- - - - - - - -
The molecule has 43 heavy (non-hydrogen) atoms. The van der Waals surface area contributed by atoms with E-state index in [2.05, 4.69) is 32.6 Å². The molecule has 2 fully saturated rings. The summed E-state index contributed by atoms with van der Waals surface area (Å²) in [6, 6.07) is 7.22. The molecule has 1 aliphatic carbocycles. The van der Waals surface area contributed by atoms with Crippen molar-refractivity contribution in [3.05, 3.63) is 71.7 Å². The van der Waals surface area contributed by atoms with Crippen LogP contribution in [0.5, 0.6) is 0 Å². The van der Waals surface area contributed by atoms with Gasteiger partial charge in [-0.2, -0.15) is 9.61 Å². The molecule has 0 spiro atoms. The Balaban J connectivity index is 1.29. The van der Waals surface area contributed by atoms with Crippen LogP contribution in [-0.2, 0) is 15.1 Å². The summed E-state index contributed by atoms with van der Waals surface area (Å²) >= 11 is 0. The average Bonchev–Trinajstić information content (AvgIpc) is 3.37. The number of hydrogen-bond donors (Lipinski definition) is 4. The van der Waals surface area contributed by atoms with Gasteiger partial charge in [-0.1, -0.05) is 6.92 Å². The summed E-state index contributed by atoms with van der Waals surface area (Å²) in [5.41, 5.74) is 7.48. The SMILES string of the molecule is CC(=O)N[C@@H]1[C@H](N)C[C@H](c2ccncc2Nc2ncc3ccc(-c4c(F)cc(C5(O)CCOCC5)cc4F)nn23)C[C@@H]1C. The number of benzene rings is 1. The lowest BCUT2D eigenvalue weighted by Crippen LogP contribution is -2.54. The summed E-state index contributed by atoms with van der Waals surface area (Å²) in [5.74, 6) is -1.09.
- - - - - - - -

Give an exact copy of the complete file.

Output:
The molecule has 43 heavy (non-hydrogen) atoms. The van der Waals surface area contributed by atoms with E-state index in [2.05, 4.69) is 32.6 Å². The molecule has 2 fully saturated rings. The summed E-state index contributed by atoms with van der Waals surface area (Å²) in [6, 6.07) is 7.22. The molecule has 1 aliphatic carbocycles. The van der Waals surface area contributed by atoms with Crippen molar-refractivity contribution in [3.05, 3.63) is 71.7 Å². The van der Waals surface area contributed by atoms with Crippen LogP contribution in [0.5, 0.6) is 0 Å². The van der Waals surface area contributed by atoms with Gasteiger partial charge in [-0.2, -0.15) is 9.61 Å². The molecule has 0 spiro atoms. The Balaban J connectivity index is 1.29. The van der Waals surface area contributed by atoms with Crippen LogP contribution in [-0.2, 0) is 15.1 Å². The summed E-state index contributed by atoms with van der Waals surface area (Å²) >= 11 is 0. The average Bonchev–Trinajstić information content (AvgIpc) is 3.37. The number of hydrogen-bond donors (Lipinski definition) is 4. The van der Waals surface area contributed by atoms with Gasteiger partial charge in [-0.1, -0.05) is 6.92 Å². The summed E-state index contributed by atoms with van der Waals surface area (Å²) in [5.41, 5.74) is 7.48. The SMILES string of the molecule is CC(=O)N[C@@H]1[C@H](N)C[C@H](c2ccncc2Nc2ncc3ccc(-c4c(F)cc(C5(O)CCOCC5)cc4F)nn23)C[C@@H]1C. The number of benzene rings is 1. The lowest BCUT2D eigenvalue weighted by Crippen LogP contribution is -2.54. The summed E-state index contributed by atoms with van der Waals surface area (Å²) in [5.74, 6) is -1.09.